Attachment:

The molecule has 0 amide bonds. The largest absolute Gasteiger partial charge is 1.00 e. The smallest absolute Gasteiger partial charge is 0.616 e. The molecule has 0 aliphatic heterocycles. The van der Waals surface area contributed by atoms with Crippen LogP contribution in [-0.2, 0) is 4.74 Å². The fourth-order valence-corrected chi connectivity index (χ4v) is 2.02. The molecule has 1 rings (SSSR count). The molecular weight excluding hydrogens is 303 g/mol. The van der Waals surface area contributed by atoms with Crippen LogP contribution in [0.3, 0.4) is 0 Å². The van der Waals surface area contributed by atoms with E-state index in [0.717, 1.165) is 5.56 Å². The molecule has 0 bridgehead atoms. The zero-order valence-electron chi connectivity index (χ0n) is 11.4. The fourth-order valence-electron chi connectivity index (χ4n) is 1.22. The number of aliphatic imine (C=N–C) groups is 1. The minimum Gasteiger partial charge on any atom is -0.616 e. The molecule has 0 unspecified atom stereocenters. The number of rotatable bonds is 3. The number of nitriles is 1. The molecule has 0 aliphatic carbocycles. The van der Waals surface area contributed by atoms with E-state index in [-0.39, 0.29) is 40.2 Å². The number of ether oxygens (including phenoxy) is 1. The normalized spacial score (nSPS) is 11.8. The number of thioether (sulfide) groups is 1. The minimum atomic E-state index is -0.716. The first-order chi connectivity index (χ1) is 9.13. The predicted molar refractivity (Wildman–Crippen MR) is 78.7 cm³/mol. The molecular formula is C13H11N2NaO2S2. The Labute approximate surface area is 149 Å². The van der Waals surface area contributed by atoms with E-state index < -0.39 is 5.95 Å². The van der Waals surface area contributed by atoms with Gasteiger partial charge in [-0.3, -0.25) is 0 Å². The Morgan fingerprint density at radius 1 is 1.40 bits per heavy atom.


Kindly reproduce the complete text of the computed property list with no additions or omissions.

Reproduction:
The molecule has 0 amide bonds. The largest absolute Gasteiger partial charge is 1.00 e. The smallest absolute Gasteiger partial charge is 0.616 e. The molecule has 0 aliphatic heterocycles. The van der Waals surface area contributed by atoms with Crippen LogP contribution in [-0.2, 0) is 4.74 Å². The fourth-order valence-corrected chi connectivity index (χ4v) is 2.02. The molecule has 1 rings (SSSR count). The molecular weight excluding hydrogens is 303 g/mol. The van der Waals surface area contributed by atoms with Crippen LogP contribution in [0.3, 0.4) is 0 Å². The van der Waals surface area contributed by atoms with E-state index in [0.717, 1.165) is 5.56 Å². The molecule has 0 bridgehead atoms. The zero-order valence-electron chi connectivity index (χ0n) is 11.4. The fourth-order valence-electron chi connectivity index (χ4n) is 1.22. The number of aliphatic imine (C=N–C) groups is 1. The minimum Gasteiger partial charge on any atom is -0.616 e. The molecule has 0 unspecified atom stereocenters. The number of rotatable bonds is 3. The number of nitriles is 1. The molecule has 0 aliphatic carbocycles. The van der Waals surface area contributed by atoms with E-state index in [-0.39, 0.29) is 40.2 Å². The number of ether oxygens (including phenoxy) is 1. The normalized spacial score (nSPS) is 11.8. The number of thioether (sulfide) groups is 1. The minimum atomic E-state index is -0.716. The first-order chi connectivity index (χ1) is 9.13. The predicted molar refractivity (Wildman–Crippen MR) is 78.7 cm³/mol. The molecular formula is C13H11N2NaO2S2. The Labute approximate surface area is 149 Å². The van der Waals surface area contributed by atoms with E-state index < -0.39 is 5.95 Å². The van der Waals surface area contributed by atoms with Gasteiger partial charge in [-0.3, -0.25) is 0 Å². The Morgan fingerprint density at radius 1 is 1.40 bits per heavy atom.